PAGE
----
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Nuclear Energy: Proliferation

Volume 699: debated on Tuesday 19 February 2008

asked Her Majesty’s Government:

What support from other countries there has been for the United Kingdom’s proposal for a uranium enrichment bond as a means of tackling the proliferation risks arising from the worldwide growth in civil nuclear power.

My Lords, there is widespread support for the development of a viable regime of multilateral nuclear approaches, of which assurances of supply are an integral part. We have approached about 20 countries that are considering developing nuclear energy. Many have shown interest in the UK proposal for an enrichment bond. We have also received support from the IAEA. We are now building support for our proposal through bilateral and multilateral channels, including within the IAEA, and will co-host an international conference in April to engage with potential recipient and supplier countries.

My Lords, I am grateful for that Answer, which demonstrates some progress on the matter. However, it is over a year since I asked a similar Question in the House and very little has actually happened. This is enormously important, as I think the noble Lord recognises. In 2006, the Government put their proposal for a uranium enrichment bond to the general conference of the IAEA. Can we be assured that that proposal is still on the table as one of those to be considered, or has it been overtaken by more recent proposals? We are trying with all these things to ensure that there is control against proliferation of nuclear energy. Instead of a continual process of new proposals, it is time that decisions were taken.

My Lords, I sympathise with the noble Lord’s impatience on this, as it is an enormously important priority. I am glad to say that in April there will be an international meeting, co-hosted by us, Germany and the Netherlands, which we have invited countries interested in this issue to attend. We are assured that the IAEA will, later in the year, give its opinion on the 10 proposals that exist, which we hope will allow decisions to be made and implementation to begin.

My Lords, I declare that I have been following a proposal to the Jordanian Government by Rio Tinto, a British organisation. Does a nuclear co-operation agreement exist with Jordan? If not, given the close relationship between our two countries, not least in security matters, is it not appropriate that we should propose one to His Majesty and work on it with immediate effect?

My Lords, the noble Lord is correct: Jordan is a reliable ally on this as on so many things. We are certainly looking at the possibility of such an agreement. I know that the noble Lord is concerned that countries such as France and Russia may be ahead of us in this regard. We do not think so. Technical issues confront us all and it would be much easier to deal with these issues within an IAEA-approved formula, but I can assure him that British companies will not be at a disadvantage.

My Lords, in light of the large number of proposals now being made for new civil nuclear power stations, not least in the developing world, does the Minister agree that it is vital, as the noble Lord, Lord Jenkin, implied, that there should be an international architecture capable of providing controls over that civil nuclear energy so that it will not be diverted to nuclear weapons purposes? Are the United Kingdom Government prepared to support the necessary strengthening of the staff and finances of the IAEA so that the agency can be part of such a new international architecture?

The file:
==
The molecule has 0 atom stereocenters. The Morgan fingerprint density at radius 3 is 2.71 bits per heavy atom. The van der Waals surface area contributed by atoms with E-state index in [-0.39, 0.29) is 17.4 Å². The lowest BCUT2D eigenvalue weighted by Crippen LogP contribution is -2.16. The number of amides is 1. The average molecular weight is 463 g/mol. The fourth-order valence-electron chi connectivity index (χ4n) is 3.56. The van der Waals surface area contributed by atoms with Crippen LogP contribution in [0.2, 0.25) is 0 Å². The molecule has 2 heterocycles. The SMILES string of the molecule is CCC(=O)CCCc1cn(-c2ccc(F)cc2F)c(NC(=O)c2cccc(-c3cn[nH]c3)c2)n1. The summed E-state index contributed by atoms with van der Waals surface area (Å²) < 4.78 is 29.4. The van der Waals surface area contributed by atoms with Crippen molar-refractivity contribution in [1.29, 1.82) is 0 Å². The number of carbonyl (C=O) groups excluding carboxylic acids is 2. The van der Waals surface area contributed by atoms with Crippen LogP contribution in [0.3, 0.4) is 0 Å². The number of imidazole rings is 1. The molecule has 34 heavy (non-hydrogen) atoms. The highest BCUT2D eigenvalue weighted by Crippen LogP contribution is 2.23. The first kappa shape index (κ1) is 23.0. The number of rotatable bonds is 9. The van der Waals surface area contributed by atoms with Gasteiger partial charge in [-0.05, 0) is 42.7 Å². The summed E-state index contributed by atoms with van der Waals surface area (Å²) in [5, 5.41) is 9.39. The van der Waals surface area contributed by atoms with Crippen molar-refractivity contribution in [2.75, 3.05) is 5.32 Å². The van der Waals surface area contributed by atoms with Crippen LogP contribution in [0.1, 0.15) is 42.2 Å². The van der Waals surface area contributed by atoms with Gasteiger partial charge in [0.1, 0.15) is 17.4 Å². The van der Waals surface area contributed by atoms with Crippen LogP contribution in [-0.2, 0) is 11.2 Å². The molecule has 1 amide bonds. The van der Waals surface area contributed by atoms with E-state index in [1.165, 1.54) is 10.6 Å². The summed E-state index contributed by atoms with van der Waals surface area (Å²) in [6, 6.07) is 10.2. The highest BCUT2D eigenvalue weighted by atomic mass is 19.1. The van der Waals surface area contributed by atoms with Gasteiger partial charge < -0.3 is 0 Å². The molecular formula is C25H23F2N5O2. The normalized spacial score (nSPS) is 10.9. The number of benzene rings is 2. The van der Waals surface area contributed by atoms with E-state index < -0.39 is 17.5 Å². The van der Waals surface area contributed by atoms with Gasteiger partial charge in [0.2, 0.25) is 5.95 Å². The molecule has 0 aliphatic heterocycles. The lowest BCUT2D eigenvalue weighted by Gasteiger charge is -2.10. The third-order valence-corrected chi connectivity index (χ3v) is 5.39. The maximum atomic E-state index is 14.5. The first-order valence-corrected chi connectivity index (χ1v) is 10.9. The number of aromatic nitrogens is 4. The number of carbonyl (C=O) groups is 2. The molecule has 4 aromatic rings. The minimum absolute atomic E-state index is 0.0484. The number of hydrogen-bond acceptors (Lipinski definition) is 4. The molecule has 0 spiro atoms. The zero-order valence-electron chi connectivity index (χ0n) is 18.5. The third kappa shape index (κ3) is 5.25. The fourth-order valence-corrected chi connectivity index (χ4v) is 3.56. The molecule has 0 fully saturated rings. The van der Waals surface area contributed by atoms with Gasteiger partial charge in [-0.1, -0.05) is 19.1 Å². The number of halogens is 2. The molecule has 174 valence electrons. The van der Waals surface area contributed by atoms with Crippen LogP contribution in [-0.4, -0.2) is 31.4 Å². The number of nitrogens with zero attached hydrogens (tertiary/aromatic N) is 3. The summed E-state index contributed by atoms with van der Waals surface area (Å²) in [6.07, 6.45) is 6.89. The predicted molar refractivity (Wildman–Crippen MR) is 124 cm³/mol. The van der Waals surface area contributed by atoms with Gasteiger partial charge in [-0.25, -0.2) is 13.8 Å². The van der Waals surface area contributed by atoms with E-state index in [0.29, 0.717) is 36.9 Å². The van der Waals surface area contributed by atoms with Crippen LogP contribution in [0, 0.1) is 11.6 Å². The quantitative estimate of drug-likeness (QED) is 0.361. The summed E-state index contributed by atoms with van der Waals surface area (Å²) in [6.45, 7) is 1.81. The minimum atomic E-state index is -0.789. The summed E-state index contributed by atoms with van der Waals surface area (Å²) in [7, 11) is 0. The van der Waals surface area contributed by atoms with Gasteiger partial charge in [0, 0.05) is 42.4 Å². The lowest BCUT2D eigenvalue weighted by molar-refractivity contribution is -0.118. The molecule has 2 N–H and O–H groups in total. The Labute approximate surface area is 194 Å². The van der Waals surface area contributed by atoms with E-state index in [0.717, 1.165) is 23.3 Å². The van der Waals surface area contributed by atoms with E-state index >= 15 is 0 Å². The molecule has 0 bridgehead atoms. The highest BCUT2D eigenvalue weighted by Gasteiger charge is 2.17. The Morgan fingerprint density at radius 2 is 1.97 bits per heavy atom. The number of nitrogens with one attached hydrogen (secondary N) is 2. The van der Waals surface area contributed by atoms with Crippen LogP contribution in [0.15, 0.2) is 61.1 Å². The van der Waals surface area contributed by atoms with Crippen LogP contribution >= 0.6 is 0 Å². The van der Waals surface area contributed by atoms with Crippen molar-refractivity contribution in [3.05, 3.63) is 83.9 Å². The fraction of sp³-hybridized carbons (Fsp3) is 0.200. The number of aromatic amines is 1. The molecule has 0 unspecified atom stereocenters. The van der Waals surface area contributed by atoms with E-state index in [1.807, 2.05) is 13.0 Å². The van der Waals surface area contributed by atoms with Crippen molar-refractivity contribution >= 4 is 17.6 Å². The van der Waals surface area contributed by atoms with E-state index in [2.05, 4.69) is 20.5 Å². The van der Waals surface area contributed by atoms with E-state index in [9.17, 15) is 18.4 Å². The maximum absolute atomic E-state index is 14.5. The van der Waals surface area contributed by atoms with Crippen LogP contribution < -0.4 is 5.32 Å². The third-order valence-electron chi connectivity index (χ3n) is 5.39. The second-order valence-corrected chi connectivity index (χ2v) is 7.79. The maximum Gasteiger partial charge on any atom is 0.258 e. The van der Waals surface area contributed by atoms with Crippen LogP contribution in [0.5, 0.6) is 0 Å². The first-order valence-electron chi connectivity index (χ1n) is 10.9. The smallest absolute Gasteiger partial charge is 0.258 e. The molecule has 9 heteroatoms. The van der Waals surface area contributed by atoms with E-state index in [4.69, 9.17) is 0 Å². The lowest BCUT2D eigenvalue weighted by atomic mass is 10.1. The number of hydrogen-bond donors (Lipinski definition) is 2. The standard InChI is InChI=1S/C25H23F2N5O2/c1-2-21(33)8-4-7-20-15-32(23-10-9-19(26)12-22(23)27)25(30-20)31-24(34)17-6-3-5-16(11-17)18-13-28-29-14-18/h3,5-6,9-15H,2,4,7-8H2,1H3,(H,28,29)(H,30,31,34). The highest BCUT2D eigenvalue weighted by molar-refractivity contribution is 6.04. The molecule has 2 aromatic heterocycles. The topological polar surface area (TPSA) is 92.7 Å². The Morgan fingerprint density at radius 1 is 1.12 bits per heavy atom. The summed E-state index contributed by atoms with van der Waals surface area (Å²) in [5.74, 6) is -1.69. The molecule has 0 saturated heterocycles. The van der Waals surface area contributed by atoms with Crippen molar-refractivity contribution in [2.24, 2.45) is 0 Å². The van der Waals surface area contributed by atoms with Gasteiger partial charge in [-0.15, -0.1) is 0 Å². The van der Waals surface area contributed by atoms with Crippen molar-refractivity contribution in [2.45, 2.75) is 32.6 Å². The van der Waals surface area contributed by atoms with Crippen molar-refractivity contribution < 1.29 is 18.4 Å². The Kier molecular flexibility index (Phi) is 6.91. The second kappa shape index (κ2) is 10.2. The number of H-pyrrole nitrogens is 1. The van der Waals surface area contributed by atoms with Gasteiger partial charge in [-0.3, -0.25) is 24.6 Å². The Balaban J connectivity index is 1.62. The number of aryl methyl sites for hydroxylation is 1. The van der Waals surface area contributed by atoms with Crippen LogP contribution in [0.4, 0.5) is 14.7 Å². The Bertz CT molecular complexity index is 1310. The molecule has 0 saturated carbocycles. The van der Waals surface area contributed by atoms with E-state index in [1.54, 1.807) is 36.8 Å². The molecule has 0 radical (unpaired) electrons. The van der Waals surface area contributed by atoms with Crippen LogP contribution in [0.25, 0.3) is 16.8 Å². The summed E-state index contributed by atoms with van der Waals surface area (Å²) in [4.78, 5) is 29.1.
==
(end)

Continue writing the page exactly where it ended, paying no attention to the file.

My Lords, the noble Baroness is completely correct that the rise of nuclear energy, driven by environmental and climate change concerns, is transforming this from a narrow security issue to one where whole new challenges are thrown up as the world turns to nuclear energy. Like her, I see the strengthening of the IAEA as probably the best mechanism for providing a suitable environment of safeguards and checks. However, that may well need to occur in the context of a renewal of the nuclear non-proliferation treaty, which at the moment suffers from a loss of authority in many respects.

My Lords, my noble friend asked whether the proposal was still on the table. Is it still on the table—yes or no?

My Lords, I was pleased to hear the Minister say that there is to be a multilateral conference or meeting on this in a couple of months. Will that be strictly a Government-to-Government meeting or will the private sector be invited? Will other multilateral organisations also be present?

My Lords, I will need to get back to my noble friend on exactly who is invited, but we want the broadest support possible, as we see it as preparing the ground for our proposal to triumph at the subsequent IAEA deliberations. Therefore, I suspect that any suggestions on wider attendance will be well received.

My Lords, I am happy to hear the Minister say that Germany and the Netherlands are co-hosting this conference. Can we be assured that other members of the EU have given it their active support and that Japan and, above all, the United States actively support this approach?

Yes, my Lords, but, as I said, there are 10 proposals. For example, the United States is very interested in a lower-grade uranium enrichment bank as an alternative proposal. We need to sort this out and have one or two proposals, either alone or combined, to become the path down which the whole international community can proceed in agreement.